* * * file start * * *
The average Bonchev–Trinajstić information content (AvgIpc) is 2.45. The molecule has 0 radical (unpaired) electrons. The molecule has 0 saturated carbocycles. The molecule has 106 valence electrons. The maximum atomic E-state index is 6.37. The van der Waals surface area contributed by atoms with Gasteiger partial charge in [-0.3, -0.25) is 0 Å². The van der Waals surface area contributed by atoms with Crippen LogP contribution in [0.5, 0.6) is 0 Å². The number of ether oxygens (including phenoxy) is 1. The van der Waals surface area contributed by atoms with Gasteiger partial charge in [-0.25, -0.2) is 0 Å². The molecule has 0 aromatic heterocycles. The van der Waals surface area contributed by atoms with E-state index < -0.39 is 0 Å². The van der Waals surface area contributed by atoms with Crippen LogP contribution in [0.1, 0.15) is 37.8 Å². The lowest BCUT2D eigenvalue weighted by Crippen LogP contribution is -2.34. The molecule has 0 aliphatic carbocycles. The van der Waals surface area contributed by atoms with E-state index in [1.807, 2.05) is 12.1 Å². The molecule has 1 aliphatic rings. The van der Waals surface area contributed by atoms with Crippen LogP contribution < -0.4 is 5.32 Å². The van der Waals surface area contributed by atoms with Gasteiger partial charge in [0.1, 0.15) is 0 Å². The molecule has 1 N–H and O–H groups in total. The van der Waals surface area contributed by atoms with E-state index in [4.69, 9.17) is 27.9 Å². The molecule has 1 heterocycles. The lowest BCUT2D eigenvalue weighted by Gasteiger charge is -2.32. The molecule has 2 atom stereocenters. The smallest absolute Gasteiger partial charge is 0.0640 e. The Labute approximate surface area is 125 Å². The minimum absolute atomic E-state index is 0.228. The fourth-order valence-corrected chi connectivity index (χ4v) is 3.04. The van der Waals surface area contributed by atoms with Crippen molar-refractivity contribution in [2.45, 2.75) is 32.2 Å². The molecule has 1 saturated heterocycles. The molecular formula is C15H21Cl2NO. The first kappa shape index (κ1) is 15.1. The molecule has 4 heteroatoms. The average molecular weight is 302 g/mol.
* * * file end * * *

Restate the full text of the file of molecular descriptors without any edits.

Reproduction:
The average Bonchev–Trinajstić information content (AvgIpc) is 2.45. The molecule has 0 radical (unpaired) electrons. The molecule has 0 saturated carbocycles. The molecule has 106 valence electrons. The maximum atomic E-state index is 6.37. The van der Waals surface area contributed by atoms with Gasteiger partial charge in [-0.3, -0.25) is 0 Å². The van der Waals surface area contributed by atoms with Crippen LogP contribution in [0.5, 0.6) is 0 Å². The number of ether oxygens (including phenoxy) is 1. The van der Waals surface area contributed by atoms with Gasteiger partial charge in [-0.25, -0.2) is 0 Å². The molecule has 0 aromatic heterocycles. The van der Waals surface area contributed by atoms with E-state index < -0.39 is 0 Å². The van der Waals surface area contributed by atoms with Crippen LogP contribution in [0.1, 0.15) is 37.8 Å². The lowest BCUT2D eigenvalue weighted by Crippen LogP contribution is -2.34. The molecule has 0 aliphatic carbocycles. The van der Waals surface area contributed by atoms with E-state index in [1.807, 2.05) is 12.1 Å². The molecule has 1 aliphatic rings. The van der Waals surface area contributed by atoms with Crippen LogP contribution < -0.4 is 5.32 Å². The van der Waals surface area contributed by atoms with Gasteiger partial charge in [0.1, 0.15) is 0 Å². The molecule has 1 N–H and O–H groups in total. The van der Waals surface area contributed by atoms with E-state index in [4.69, 9.17) is 27.9 Å². The molecule has 1 heterocycles. The lowest BCUT2D eigenvalue weighted by Gasteiger charge is -2.32. The molecule has 2 atom stereocenters. The smallest absolute Gasteiger partial charge is 0.0640 e. The Labute approximate surface area is 125 Å². The minimum absolute atomic E-state index is 0.228. The fourth-order valence-corrected chi connectivity index (χ4v) is 3.04. The van der Waals surface area contributed by atoms with Crippen molar-refractivity contribution in [2.45, 2.75) is 32.2 Å². The molecule has 1 saturated heterocycles. The molecular formula is C15H21Cl2NO. The first kappa shape index (κ1) is 15.1. The molecule has 4 heteroatoms. The average molecular weight is 302 g/mol.